…had informed everyone personally that she’d changed her mind about costumes, but she “forgot” to tell me — anyway, I understand that my trifling I’ll-be-over-it-by-Thursday SNIT does, to some degree, send negative vibrations into the ether and thereby delays the dawning of the Age of Universal Peace and Love just that much more, but it doesn’t seem to have done much to the spiritual frequencies in Hilltop, because Hilltop is under a Peace Spell, like a soft blanket, which was probably doing its job of comforting and safe-keeping even during the silly Battle of the Barbers, which, after all, ended happily, with Mr. Henry now busier than bees on lilacs because, unlike Mr. Bill, who knew how to cut crew cuts, period, Mr. Henry’s not a one-haircut guy, plus Mr. Henry’s hands don’t shake so alarmingly that his customers are afraid he’s going to pierce an eardrum with his scissors, as they feared re Mr. Bill in the latter years.

Sedona at sunset; photo by Joseph Plotz

Sedona at sunset; photo by Joseph Plotz

‘Make love, not war’

I, Fanny

I, Fanny

Now, just because Hilltop is peaceful and somewhat out of the way, I would not want you to think that we are all self-delusional or backward, like those people residing in really isolated parts of Appalachia who misbelieve that the War Between the States is still a-ragin’. Let me make one thing perfectly clear: We do not marry our first cousins. Well, not any more. Not since Lettie and Bobby Lee Wallace and their six unbridled hellions — children, I meant to say — Jimmy Lee, Tommy Lee, Alice Lee, Maribel Lee, Robert E. Lee, and Curtis Lee. True story.

Earnest Fort House, Green County, Tennessee, 1780s; photo by Brian Stansberry

Appalachia: Earnest Fort House, Green County, Tennessee, 1780s; photo by Brian Stansberry

No. We are well informed, we are hip, and we are diverse.

The Vietnam War era, as recalled by Sister Alma Rose

According to Sister Alma Rose, in the 1960s and 1970s, when the young people of Hilltop went away to school (some to LaMesa State College, but as many to institutions such as Brown, William and Mary, Georgetown, Oberlin, and so forth), a number of them wandered off after graduation and forgot to call home to let their parents know they’d be late.

Did they prostrate themselves before their parents, kissing their feet and adoringly, gratefully, or even sneeringly saying, “Thank you, Mother and Father, for spending skillions of dollars to provide me with…

Healy Hall, Georgetown University; photo by Patrick Neil

Healy Hall, Georgetown University; photo by Patrick Neil

“(a) a fascist education devised to indoctrinate my cohort and me with propaganda about the history and government of the United States, which is an evil capitalist empire bent on world domination; or

“(b) a highly practical education that taught me to despise you and everything you stand for and through which I learned how to make pipe bombs and orate against capitalist materialism outside the White House, the United Nations, and the 1968 Democratic National Convention?”

NO,
THEY DID
NOT

Crim Dell Bridge, William & Mary

Crim Dell Bridge, William & Mary

If they wrote at all, they sent surly letters asking for rent money or travelers’ checks for a sojourn in Tibet, or perhaps Canada (who could blame them?). Eventually, many of them drifted back… sometimes contrite and in need of treatment for various addictions; sometimes pregnant or toting actual babies, who might be any of a variety of colors characteristic of humans (not green, like Kermit, though that would have been okay too).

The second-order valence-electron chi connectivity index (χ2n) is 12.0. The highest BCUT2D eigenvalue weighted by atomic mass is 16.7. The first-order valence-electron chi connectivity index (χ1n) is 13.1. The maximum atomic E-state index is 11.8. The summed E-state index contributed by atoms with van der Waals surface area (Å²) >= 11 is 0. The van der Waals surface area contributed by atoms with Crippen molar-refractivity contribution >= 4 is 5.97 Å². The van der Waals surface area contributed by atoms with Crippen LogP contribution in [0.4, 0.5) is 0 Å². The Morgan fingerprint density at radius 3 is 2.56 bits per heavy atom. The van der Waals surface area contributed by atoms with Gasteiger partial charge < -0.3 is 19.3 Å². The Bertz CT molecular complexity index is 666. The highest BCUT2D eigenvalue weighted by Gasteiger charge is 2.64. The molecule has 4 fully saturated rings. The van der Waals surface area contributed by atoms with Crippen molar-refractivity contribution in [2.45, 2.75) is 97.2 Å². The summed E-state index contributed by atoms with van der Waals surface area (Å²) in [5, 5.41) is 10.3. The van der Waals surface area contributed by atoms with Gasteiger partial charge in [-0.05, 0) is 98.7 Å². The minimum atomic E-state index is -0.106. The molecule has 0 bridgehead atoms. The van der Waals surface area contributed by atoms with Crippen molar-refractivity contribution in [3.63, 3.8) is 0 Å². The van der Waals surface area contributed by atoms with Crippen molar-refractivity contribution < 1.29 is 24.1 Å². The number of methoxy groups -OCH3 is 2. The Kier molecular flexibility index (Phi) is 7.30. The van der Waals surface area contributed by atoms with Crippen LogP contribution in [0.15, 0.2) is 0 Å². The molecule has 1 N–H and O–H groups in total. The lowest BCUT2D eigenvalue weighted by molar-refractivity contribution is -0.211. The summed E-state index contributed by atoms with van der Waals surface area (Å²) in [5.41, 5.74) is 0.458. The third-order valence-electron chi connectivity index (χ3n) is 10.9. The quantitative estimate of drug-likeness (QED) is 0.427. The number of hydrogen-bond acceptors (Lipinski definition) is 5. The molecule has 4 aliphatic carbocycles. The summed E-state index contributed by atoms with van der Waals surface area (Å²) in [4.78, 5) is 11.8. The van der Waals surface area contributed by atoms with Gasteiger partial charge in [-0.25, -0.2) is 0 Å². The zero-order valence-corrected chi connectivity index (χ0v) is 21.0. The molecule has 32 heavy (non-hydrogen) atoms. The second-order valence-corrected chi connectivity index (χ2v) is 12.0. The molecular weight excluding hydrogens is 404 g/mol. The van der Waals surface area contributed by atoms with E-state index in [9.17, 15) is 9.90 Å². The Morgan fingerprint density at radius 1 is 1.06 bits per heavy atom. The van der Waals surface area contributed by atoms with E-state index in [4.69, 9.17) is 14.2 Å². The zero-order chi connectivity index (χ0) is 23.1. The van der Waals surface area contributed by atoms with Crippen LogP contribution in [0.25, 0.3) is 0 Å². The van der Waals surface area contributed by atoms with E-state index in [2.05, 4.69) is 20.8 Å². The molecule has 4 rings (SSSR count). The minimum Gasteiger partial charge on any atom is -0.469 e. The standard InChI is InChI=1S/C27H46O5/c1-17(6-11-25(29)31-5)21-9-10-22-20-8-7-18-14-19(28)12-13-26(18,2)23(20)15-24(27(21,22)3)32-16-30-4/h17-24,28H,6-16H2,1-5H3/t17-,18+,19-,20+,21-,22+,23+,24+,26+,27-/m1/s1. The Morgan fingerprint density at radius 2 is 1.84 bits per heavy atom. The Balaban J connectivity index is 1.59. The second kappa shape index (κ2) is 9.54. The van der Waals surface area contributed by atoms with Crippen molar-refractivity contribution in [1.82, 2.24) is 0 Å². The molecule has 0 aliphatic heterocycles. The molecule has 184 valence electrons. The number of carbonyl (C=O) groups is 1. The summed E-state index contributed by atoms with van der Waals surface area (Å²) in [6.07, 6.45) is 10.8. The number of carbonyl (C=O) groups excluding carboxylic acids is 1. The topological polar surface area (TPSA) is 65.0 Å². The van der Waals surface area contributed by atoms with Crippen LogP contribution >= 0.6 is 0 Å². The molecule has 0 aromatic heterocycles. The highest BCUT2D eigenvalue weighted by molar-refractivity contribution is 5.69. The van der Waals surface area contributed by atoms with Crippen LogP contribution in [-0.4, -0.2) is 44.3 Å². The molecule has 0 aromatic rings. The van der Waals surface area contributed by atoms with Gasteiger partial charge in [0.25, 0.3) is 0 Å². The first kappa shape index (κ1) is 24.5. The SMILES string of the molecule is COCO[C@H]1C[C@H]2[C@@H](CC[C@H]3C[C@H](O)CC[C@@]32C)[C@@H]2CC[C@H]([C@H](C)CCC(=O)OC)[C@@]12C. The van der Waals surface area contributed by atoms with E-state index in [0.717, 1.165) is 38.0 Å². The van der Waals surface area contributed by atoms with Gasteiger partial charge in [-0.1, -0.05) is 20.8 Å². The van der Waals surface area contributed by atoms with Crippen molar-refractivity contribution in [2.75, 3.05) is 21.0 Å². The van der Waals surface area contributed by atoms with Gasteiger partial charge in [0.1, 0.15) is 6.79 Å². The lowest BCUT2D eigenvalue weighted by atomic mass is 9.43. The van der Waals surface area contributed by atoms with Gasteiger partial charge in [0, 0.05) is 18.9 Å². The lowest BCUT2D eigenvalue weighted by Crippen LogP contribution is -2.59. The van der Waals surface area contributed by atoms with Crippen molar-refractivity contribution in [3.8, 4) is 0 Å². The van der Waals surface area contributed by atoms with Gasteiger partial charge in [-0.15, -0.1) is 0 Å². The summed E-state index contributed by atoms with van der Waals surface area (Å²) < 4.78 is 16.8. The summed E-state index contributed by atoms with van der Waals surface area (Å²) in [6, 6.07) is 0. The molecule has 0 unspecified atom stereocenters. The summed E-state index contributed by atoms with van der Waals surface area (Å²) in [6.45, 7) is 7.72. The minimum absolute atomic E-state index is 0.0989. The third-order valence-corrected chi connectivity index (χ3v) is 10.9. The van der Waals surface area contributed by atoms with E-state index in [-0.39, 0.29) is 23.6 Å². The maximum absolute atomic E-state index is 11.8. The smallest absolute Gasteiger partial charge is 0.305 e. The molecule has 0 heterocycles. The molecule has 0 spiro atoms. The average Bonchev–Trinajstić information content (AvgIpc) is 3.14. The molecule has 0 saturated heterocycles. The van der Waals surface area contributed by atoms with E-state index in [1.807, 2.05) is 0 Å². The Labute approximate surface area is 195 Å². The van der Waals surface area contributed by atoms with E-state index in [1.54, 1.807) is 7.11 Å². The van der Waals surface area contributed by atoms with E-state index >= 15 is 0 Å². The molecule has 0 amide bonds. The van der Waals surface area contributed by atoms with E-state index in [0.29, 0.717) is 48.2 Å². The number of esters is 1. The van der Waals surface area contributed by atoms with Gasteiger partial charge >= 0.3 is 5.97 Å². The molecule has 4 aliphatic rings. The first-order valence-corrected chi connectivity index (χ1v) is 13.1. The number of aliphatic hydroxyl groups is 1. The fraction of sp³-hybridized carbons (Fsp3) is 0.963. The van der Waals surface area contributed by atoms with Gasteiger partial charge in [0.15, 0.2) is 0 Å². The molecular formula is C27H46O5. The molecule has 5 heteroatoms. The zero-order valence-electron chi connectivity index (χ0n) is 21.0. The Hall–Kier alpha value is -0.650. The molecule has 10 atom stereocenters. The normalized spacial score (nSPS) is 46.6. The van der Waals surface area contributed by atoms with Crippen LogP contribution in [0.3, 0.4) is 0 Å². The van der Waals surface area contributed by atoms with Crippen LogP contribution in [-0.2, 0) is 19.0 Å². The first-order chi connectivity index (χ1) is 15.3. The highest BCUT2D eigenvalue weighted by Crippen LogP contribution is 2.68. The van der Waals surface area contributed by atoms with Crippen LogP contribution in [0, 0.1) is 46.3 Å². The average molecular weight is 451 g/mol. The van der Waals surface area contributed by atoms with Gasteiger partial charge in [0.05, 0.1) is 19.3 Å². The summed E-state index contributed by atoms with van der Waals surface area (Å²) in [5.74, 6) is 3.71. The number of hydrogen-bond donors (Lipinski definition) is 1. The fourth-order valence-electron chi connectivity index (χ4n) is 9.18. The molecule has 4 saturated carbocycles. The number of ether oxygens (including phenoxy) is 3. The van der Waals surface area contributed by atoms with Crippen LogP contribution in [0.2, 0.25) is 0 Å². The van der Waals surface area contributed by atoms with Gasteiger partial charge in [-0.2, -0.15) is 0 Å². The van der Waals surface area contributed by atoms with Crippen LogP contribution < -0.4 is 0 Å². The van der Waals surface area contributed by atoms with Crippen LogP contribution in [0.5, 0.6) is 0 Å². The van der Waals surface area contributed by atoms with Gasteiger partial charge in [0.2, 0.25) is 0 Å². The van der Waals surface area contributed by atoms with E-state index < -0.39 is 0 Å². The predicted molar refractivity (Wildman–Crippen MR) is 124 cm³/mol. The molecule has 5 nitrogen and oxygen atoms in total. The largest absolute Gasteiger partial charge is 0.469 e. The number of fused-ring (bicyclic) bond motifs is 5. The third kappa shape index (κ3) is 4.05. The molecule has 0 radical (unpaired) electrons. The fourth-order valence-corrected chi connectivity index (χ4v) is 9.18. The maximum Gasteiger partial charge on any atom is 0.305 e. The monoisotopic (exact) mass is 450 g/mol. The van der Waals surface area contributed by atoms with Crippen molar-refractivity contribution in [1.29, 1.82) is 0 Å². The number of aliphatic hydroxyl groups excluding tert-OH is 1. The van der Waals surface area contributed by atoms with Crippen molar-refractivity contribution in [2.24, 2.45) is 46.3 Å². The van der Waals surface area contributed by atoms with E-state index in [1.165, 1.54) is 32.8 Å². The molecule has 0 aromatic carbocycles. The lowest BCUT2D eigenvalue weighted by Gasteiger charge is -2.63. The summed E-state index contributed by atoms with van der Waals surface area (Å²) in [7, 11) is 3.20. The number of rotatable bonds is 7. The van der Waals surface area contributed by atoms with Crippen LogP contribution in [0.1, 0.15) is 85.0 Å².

Sister Alma Rose recalls that all the parents “killed the fatted calf” and welcomed their prodigals with open arms. She knows of only one instance in which the chastened young adults, their children, and any spouses or life partners who might have tagged along, were not forgiven, cherished, cared for, and put to work as soon as possible. The exception involved the sister of a boy who had been killed in Vietnam. The sister, Jeannette, who had changed her name to “Peace Feather,” and who, mystifyingly, wore a war bonnet and painted multicolored stripes across her face for all occasions, had been contemptuous of the Vietnam G.I.’s and had heaped abuse, at every opportunity, against the veterans. Even in her parents’ home, on their dime, she was unrepentant; and she was asked to leave, and nobody cared, except for possibly Peace Feather herself, though we hear that she has done well in Sedona, where she grooms cats and balances their chakras, but she still wears her war bonnet all the time, which is kind of sad, but, oh, well.

Giovanni Battista Tiepolo, Return of the Prodigal Son

Giovanni Battista Tiepolo, Return of the Prodigal Son

Also in the late 1960s, all the kindly old ministers who patted you on the head and called you “Susie,” and who had baptized your grandparents, died, kind of in a clump. And the young ministers who took their places preached the Gospel of Social Justice. For these warriors against racism, ageism, classism, sexismhomophobiaxenophobia, speciesism, and whatever other phobias and –isms I’m forgetting…

…GUILT

was the weapon of choice (except in the case of Father Dooley, who was and still is a cupcake).

Astronaut John Bennett Harrington is an enrolled member of the Chickasaw nation

Astronaut John Bennett Herrington is an enrolled member of the Chickasaw nation

These clergymen (no women, yet, back then) were opposed to the war (like Sister Alma Rose); they supported racial and gender equality (like Sister Alma Rose). They wanted to Integrate Hilltop, I don’t know, import people in from Miami or something — until the new ministers looked around, says Sister Alma Rose, and saw that